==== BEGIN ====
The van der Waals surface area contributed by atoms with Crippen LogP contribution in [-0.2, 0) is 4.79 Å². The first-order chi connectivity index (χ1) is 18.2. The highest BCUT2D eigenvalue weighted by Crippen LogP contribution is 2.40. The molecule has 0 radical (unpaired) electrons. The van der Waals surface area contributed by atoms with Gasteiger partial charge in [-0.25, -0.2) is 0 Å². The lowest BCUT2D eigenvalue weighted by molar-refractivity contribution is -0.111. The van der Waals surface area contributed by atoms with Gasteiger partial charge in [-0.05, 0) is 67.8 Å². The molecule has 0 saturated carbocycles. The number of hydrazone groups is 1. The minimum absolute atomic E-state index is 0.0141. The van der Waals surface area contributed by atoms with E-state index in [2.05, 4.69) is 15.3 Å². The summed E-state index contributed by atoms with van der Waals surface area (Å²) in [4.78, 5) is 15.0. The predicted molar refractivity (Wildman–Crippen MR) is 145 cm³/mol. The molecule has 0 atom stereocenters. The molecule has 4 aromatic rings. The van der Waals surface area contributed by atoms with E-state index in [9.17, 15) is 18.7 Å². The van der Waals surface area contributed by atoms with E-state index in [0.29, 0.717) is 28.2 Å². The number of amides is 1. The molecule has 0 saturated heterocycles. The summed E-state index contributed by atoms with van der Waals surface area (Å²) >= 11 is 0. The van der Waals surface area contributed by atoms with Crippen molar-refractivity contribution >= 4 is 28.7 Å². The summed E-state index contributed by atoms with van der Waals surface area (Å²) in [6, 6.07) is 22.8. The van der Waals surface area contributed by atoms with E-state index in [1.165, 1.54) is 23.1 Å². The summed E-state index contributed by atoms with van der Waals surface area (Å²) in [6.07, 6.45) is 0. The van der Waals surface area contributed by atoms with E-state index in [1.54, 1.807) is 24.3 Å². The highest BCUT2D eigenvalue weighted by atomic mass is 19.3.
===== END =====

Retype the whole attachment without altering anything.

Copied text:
The van der Waals surface area contributed by atoms with Crippen LogP contribution in [-0.2, 0) is 4.79 Å². The first-order chi connectivity index (χ1) is 18.2. The highest BCUT2D eigenvalue weighted by Crippen LogP contribution is 2.40. The molecule has 0 radical (unpaired) electrons. The van der Waals surface area contributed by atoms with Gasteiger partial charge in [-0.25, -0.2) is 0 Å². The lowest BCUT2D eigenvalue weighted by molar-refractivity contribution is -0.111. The van der Waals surface area contributed by atoms with Gasteiger partial charge in [-0.05, 0) is 67.8 Å². The molecule has 0 saturated carbocycles. The number of hydrazone groups is 1. The minimum absolute atomic E-state index is 0.0141. The van der Waals surface area contributed by atoms with E-state index in [2.05, 4.69) is 15.3 Å². The summed E-state index contributed by atoms with van der Waals surface area (Å²) in [4.78, 5) is 15.0. The predicted molar refractivity (Wildman–Crippen MR) is 145 cm³/mol. The molecule has 0 atom stereocenters. The molecule has 4 aromatic rings. The van der Waals surface area contributed by atoms with E-state index in [9.17, 15) is 18.7 Å². The van der Waals surface area contributed by atoms with E-state index in [0.29, 0.717) is 28.2 Å². The number of amides is 1. The molecule has 0 saturated heterocycles. The summed E-state index contributed by atoms with van der Waals surface area (Å²) >= 11 is 0. The van der Waals surface area contributed by atoms with Crippen molar-refractivity contribution >= 4 is 28.7 Å². The summed E-state index contributed by atoms with van der Waals surface area (Å²) in [6, 6.07) is 22.8. The van der Waals surface area contributed by atoms with E-state index in [1.165, 1.54) is 23.1 Å². The summed E-state index contributed by atoms with van der Waals surface area (Å²) in [6.07, 6.45) is 0. The van der Waals surface area contributed by atoms with E-state index in [1.54, 1.807) is 24.3 Å². The highest BCUT2D eigenvalue weighted by atomic mass is 19.3.